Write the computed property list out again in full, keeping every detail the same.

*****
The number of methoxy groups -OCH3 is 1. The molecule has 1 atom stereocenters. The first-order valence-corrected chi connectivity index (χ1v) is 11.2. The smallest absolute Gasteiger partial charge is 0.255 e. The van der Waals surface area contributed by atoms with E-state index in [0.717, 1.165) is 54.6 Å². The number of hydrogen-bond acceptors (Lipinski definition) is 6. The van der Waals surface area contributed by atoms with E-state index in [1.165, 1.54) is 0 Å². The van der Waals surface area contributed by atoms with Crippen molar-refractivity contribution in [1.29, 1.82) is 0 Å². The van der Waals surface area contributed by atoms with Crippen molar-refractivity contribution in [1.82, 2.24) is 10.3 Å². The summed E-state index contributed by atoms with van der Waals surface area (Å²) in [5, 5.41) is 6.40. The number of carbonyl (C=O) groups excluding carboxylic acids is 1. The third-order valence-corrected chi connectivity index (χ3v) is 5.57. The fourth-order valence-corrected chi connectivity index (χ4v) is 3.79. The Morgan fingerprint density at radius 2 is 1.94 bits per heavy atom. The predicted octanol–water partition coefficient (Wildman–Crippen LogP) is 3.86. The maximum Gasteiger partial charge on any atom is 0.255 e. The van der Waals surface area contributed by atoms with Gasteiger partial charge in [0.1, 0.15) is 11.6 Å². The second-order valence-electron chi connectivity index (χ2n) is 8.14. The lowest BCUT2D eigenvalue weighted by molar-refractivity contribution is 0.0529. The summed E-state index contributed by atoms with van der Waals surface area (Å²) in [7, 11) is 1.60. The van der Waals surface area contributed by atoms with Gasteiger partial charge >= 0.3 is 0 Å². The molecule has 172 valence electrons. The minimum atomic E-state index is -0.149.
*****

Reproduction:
The number of methoxy groups -OCH3 is 1. The molecule has 1 atom stereocenters. The first-order valence-corrected chi connectivity index (χ1v) is 11.2. The smallest absolute Gasteiger partial charge is 0.255 e. The van der Waals surface area contributed by atoms with E-state index in [0.717, 1.165) is 54.6 Å². The number of hydrogen-bond acceptors (Lipinski definition) is 6. The van der Waals surface area contributed by atoms with E-state index in [1.165, 1.54) is 0 Å². The van der Waals surface area contributed by atoms with Crippen molar-refractivity contribution in [1.29, 1.82) is 0 Å². The van der Waals surface area contributed by atoms with Crippen molar-refractivity contribution in [1.82, 2.24) is 10.3 Å². The summed E-state index contributed by atoms with van der Waals surface area (Å²) in [5, 5.41) is 6.40. The number of carbonyl (C=O) groups excluding carboxylic acids is 1. The third-order valence-corrected chi connectivity index (χ3v) is 5.57. The fourth-order valence-corrected chi connectivity index (χ4v) is 3.79. The Morgan fingerprint density at radius 2 is 1.94 bits per heavy atom. The predicted octanol–water partition coefficient (Wildman–Crippen LogP) is 3.86. The maximum Gasteiger partial charge on any atom is 0.255 e. The van der Waals surface area contributed by atoms with Gasteiger partial charge in [0.1, 0.15) is 11.6 Å². The second-order valence-electron chi connectivity index (χ2n) is 8.14. The lowest BCUT2D eigenvalue weighted by molar-refractivity contribution is 0.0529. The summed E-state index contributed by atoms with van der Waals surface area (Å²) in [7, 11) is 1.60. The van der Waals surface area contributed by atoms with Gasteiger partial charge >= 0.3 is 0 Å². The molecule has 172 valence electrons. The minimum atomic E-state index is -0.149.